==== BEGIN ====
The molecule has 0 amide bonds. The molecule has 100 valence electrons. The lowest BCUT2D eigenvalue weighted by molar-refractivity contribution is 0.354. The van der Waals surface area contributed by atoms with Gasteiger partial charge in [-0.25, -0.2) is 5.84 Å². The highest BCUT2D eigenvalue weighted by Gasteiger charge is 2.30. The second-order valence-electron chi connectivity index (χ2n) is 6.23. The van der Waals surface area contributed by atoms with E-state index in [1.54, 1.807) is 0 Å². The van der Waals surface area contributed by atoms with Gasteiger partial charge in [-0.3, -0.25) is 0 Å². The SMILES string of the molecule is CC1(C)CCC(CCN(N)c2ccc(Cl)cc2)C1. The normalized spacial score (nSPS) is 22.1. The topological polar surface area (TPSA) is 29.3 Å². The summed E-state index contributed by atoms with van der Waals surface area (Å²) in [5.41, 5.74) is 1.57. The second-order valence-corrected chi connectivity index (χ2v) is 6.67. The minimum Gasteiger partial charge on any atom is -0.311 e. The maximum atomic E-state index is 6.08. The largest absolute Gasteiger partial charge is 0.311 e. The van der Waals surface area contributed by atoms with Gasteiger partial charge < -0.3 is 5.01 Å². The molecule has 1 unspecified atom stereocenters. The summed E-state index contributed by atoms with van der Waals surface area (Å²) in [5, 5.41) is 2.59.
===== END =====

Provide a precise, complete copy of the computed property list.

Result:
The molecule has 0 amide bonds. The molecule has 100 valence electrons. The lowest BCUT2D eigenvalue weighted by molar-refractivity contribution is 0.354. The van der Waals surface area contributed by atoms with Gasteiger partial charge in [-0.25, -0.2) is 5.84 Å². The highest BCUT2D eigenvalue weighted by Gasteiger charge is 2.30. The second-order valence-electron chi connectivity index (χ2n) is 6.23. The van der Waals surface area contributed by atoms with E-state index in [1.54, 1.807) is 0 Å². The van der Waals surface area contributed by atoms with Gasteiger partial charge in [-0.3, -0.25) is 0 Å². The SMILES string of the molecule is CC1(C)CCC(CCN(N)c2ccc(Cl)cc2)C1. The normalized spacial score (nSPS) is 22.1. The topological polar surface area (TPSA) is 29.3 Å². The summed E-state index contributed by atoms with van der Waals surface area (Å²) in [5.41, 5.74) is 1.57. The second-order valence-corrected chi connectivity index (χ2v) is 6.67. The minimum Gasteiger partial charge on any atom is -0.311 e. The maximum atomic E-state index is 6.08. The largest absolute Gasteiger partial charge is 0.311 e. The van der Waals surface area contributed by atoms with Gasteiger partial charge < -0.3 is 5.01 Å². The molecule has 1 unspecified atom stereocenters. The summed E-state index contributed by atoms with van der Waals surface area (Å²) in [5, 5.41) is 2.59.